The chasm between our nation's rhetoric and behavior is embarrassing. We rail against Iran for allegedly trying to build a nuclear bomb while we maintain a stockpile of 8,500 warheads. We denounce tyrants such as Libya’s Muammar Qaddafi and Syria's President Bashar al-Assad for killing civilians, and yet our own military operations in Afghanistan and elsewhere often result in the deaths of innocent people. We carry out drone and commando assassinations in other countries, in defiance of international prohibitions against assassinations, and we imprison suspected enemies indefinitely without a trial. And yet we bristle when observers call us hypocrites.
We could help lead the entire world toward a more peaceful future if we backed up our dovish words with actions. For starters, we should cut our military budget in half, a level that would still be greater than the military spending of China and Russia combined. (The measly reductions recently proposed by the Obama administration, which would reduce by the budget by less than 10 percent over the next decade, are not nearly enough.) We should start recalling our troops from Afghanistan and other nations and stop peddling arms overseas. We should cease assassinating people with our robots and commandos. In tandem with these steps, we should seek more creative ways to prevent and suppress armed conflicts nonviolently.
Of the current crop of U.S. presidential candidates, only one, Texas Congressman Ron Paul, advocates deep cuts in our armed forces. Even disregarding Paul's opposition to social safety nets such as Social Security and Medicare, which I view as triumphs of enlightened governance, I will not vote for him. My main objection to Paul is that he is too isolationist; he advocates pulling out of the United Nations, which in spite of its flaws helps reduce armed conflicts around the world through its diplomacy and peacekeeping operations.
Paul's rivals for the Republican nomination, far from advocating reductions in defense spending, have called for increases. And Barack Obama has not exactly become the Peace President that many of us hoped for. In fact, while accepting the Nobel Prize for Peace two years ago—just nine days after he announced that he was sending 30,000 more American troops to Afghanistan—Obama seemed to suggest that war is a permanent part of the human condition. He declared that "war, in one form or another, appeared with the first man" and that "we will not eradicate violent conflict in our lifetimes."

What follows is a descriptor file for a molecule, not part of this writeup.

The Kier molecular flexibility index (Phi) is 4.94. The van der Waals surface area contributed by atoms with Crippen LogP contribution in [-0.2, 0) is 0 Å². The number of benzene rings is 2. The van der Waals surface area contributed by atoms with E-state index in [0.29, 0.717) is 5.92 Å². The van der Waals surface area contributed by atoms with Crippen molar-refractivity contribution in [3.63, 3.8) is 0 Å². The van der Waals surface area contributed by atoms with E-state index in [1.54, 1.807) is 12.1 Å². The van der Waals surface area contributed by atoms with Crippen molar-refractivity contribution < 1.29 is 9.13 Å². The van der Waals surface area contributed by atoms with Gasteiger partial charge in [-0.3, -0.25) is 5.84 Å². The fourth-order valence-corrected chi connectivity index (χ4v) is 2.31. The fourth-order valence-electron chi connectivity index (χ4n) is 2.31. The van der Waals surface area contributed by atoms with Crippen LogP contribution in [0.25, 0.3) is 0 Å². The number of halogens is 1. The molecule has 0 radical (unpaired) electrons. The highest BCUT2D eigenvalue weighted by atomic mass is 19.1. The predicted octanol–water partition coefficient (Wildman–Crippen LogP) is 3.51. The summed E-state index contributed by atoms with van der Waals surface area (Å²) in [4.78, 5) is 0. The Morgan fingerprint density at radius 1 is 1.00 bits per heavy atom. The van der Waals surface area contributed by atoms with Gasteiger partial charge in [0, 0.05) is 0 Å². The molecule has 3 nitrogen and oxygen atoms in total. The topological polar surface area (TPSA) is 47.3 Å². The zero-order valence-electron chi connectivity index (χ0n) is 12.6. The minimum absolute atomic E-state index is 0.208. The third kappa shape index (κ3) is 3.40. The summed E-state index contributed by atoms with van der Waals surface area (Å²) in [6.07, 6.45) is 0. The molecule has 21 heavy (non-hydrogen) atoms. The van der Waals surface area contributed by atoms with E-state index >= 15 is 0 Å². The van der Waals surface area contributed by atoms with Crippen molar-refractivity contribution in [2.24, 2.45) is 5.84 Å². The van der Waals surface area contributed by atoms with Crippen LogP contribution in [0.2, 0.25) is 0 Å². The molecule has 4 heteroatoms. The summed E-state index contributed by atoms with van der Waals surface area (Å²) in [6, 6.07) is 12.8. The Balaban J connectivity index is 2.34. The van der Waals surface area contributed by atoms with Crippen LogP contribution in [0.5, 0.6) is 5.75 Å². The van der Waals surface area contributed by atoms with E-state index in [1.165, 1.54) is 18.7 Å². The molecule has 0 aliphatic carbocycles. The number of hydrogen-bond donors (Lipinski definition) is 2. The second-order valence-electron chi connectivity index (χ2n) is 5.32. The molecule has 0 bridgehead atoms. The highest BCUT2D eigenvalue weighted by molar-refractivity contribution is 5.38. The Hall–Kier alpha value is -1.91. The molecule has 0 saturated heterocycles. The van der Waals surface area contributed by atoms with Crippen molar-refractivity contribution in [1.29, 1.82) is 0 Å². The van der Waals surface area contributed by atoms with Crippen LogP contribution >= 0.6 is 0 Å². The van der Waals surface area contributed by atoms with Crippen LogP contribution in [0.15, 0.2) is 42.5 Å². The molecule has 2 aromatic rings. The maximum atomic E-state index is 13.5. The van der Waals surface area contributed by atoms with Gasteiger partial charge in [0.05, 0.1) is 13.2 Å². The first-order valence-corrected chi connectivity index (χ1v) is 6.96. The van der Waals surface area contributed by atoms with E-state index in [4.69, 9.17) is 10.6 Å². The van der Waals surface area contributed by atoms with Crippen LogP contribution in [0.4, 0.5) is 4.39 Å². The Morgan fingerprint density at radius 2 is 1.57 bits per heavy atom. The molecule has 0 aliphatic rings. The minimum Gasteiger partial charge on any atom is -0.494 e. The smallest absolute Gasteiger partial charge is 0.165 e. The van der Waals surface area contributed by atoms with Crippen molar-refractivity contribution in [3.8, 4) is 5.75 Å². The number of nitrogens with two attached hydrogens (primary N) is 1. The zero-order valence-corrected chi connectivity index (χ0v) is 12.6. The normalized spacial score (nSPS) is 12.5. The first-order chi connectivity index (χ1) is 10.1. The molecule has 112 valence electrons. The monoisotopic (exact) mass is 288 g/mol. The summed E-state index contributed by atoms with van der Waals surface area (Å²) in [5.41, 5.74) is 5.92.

Our leaders—and would-be leaders—should repudiate this sort of fatalism. For inspiration, they might re-read a speech that President John F. Kennedy gave at American University in 1963, just months before his death. Kennedy pledged his commitment to the goal of "world peace," which he defined as "not merely peace for Americans but peace for all men and women—not merely peace in our time but peace for all time." He urged his young audience to reject the "dangerous, defeatist belief" that "war is inevitable, that we are gripped by forces that we cannot control. We need not accept that view. Our problems are manmade—therefore they can be solved by man." Demonstrating his sincerity, Kennedy announced that the U.S. would cease testing nuclear weapons in the atmosphere.
With this sort of courageous, visionary leadership, the U.S. can help make war between nations not only improbable but also inconceivable, as much so as war is now between Canada and the U.S., or even between New York and New Jersey. Most people find this scenario implausible, even impossible. But far from being a utopian fantasy, ending war should be a moral imperative.